Please be aware that this discussion guide may contain spoilers!
"Unless, unless. Unless is the worry word of the English language. It flies like a moth around your ear. You hardly hear and yet, everything depends on its breathy presence. Unless -- that's the little subjunctive mineral you carry along in your pocket crease. It's always there, or else not there. Unless you're lucky, unless you're healthy, fertile, unless you're loved and fed, unless you're clear about your sexual direction, unless you're offered what others are offered. You go down into darkness, down into despair. Unless provides us with a trap door, a tunnel into the light the reverse side of not enough. Unless keeps you from presiding into the drowning arrangements. Ironically, unless, the lever which that finally shifts reality into a new perspective cannot be expressed in French. A moins que does not have quite the heft; sauf is crude. Unless is a miracle of language and perception, Danielle Westerman says in her most recent essay "The Shadow of the Mind." It makes us anxious, makes us cunning. Cunning like the wolves that crop up in the most thrilling fairy tales. But it gives us hope
-- Reta Winters, UNLESS
Topics for Discussion
Men and women:
Writers writing about writers writing about writers:
I wanted to write, mainly, about the question of goodness -- what it means, how much goodness is available to us as contemporary beings, if the drive for goodness is real or a projection of our imagination, or just lint from the fluffy side of our brain.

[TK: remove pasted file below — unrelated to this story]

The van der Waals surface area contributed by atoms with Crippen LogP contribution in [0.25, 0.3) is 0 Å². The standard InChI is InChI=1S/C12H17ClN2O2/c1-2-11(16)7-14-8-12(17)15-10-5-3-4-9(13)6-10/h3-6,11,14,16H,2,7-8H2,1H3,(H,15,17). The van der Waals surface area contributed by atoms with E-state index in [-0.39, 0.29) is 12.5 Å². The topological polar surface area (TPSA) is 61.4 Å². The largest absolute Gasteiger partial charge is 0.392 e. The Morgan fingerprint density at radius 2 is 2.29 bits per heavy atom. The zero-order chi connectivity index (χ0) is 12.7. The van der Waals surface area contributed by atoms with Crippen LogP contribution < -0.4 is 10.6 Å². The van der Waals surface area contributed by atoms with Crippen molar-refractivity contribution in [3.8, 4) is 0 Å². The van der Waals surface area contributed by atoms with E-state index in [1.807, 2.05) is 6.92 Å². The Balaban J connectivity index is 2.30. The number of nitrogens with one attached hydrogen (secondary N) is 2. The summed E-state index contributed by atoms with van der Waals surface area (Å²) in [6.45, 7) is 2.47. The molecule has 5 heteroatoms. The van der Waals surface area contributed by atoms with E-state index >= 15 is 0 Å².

I also wanted to write about mothers and daughters, about writers and readers, and about men and women. This sleeping elephant, as I visualized it, had four feet, and I wanted to draw him (her?) slowly to a standing position, first one knee, then another, then the whole bulky body heaving itself solidly upward.
The voice of Reta Winters, 44, writer, translator, mother, arrived by way of a short story, "The Scarf," from Dressing Up for the Carnival. Almost all the questions of life perplex her, but she never for a minute resists the temptation to ignore them. I wanted her to have a happy marriage -- since I almost never see such marriages in fiction and wonder why not. The fictional world and the way it overlaps and interrogates the "real" world, has always been part of my love of literature. Like any novelist I write so that I can share something of my own vision of the world, but I wanted with this book -- I always want -- to write fiction that offers delight and good will.
Unless otherwise stated, this discussion guide is reprinted with the permission of Harper Perennial. Any page references refer to a USA edition of the book, usually the trade paperback version, and may vary in other editions.
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No Man's Land
by Simon Tolkien
Inspired by the experiences of his grandfather, J. R. R. Tolkien, during World War I.
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